Right now working on rear axle refurbishment. There was plenty of bugs and other nasties in that oil too since the diff breather was missing. Step one. Tear it all down. Then scrape. Wire wheel and scrub.
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Ready for paint. Every last nut and bolt. So time consuming!
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How do you like the repurposing of u joint straps.
 

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Putting the housing in empty was a good call. Much lighter means much easier to man handle to get all the arms aligned.
View attachment 172582
This is with the mustang bar mounted too as I was checking to be sure it fit.
Close up of the mounting structure.
View attachment 172583
Hello Touring919,

I do like how you mounted the rear sway bar, well done. You mentioned previously the rear sway bar was for a Fox Mustang, is there a particular year or range of years within the Fox body platform for that bar?

Cheers
 

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Discussion Starter · #74 ·
79 to 04. All the bars can swap around fox and SN platforms.
This one is an aftermarket one I happened upon at a swap meet. 1" If the car is a little too tail happy I can swap to a smaller oem bar though I doubt I'll have an issue with that.
 

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Discussion Starter · #75 ·
Finished rear axle. I put on a limited slip. Just an OEM clutch type. 170 bucks from an old school fellow who rebuilds them by the truck load.
Love 9" and 8" Ford's. So easy to set up. I reused my original gears so that made it extra easy. Set up is shown a million other web sites and shop manual is best so I'll just toss up some pics of my deviations.
My preferred method to remove old bearings. Cut a groove as deep and long as possible without going thru. Then with a hammer and chisel wedge the chisel into the groove with a few good wacks. It will crack the race and it slides right off. The left is a carrier race and the right is an axle race.
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Discussion Starter · #76 ·
Next is a quick home made tool for the carrier bearing nuts. I've used a chisel and lite taps in the past but that method is bad since one has no feel for when the bearing slack it taken up.
Just a random peice of pipe and two small pieces a of all thread.
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Here is my layout for torquing everything. To get the bearing caps torqued I slid one axle in to give me a lever to keep the pumpkin from rotating while applying toque. Bear hugging the pumpkin was not working.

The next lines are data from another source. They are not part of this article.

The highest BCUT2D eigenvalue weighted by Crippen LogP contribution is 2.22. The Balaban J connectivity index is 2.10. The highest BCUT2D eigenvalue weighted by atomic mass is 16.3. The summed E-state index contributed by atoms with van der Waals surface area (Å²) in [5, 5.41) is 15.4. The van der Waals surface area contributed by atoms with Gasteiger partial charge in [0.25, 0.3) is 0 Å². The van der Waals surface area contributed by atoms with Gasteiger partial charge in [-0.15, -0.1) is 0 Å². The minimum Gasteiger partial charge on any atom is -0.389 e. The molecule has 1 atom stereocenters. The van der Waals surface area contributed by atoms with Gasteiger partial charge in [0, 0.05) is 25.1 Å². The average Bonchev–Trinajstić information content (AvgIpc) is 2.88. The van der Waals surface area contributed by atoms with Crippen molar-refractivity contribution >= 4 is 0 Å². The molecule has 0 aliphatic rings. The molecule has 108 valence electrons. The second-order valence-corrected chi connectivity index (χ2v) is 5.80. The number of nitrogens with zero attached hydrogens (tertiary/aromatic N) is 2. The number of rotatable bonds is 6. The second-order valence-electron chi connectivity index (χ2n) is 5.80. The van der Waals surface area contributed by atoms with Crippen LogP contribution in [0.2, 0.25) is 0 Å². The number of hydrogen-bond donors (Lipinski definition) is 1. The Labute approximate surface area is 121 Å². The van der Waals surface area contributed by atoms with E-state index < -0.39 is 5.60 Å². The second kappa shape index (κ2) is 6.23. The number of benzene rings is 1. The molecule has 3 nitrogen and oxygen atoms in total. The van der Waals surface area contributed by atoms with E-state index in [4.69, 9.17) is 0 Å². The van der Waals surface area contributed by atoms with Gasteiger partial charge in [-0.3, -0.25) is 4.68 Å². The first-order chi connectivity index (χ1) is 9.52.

I also used the plate with a breaker bar bolted to the pinion to hold the gears from rotating while torquing the ring bolts. After everything is fully torqued I did one last check of backlash. .007 to .008. Right where it was before I took it apart.
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Discussion Starter · #77 ·
I will throw in this rid bit from the shop manual. When setting the ring gear depth.
Tighten ring side nut until zero back lash is achieved. Then tighten right side nut until it just bottoms out on the race. Turn 2.5 to 3 notches more to set preload. And this will also nail your backlash spec.

Don't see that too often online but it makes life super easy to hit your target on the first try.

It does say to do this with 25 ft-lbs on the caps. And to rotate the gears several times before loosening and then resetting preload again. Then fully torque caps. And recheck backlash.
 

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Discussion Starter · #78 ·
Put the carrier back into the case and then reinstall axles with new bearings and seals.
My little helper came out to tighten some nuts. Don't forget. The new axle bearings are pressed onto the axles. Don't ask why I'm reminding all of you that.
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Discussion Starter · #79 ·
I'm proud of this one. Before installing the gear set I needed a new breather. Didn't realize that it should have been a simple slip in one as there are no threads on the 65 galaxie breather hole. I ordered a nice stainless breather nipple with 7/16-20 threads.
Hmmm. How to drill and tap without making a mess.
Obviously a cream soda bottle with a little grease around the mouth.

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Not a spec inside of the diff. Perfect.
While searching to be sure I did find a wire wheel strand so happy I stumbled on that. It would have wreaked havoc on the gears.

New breather.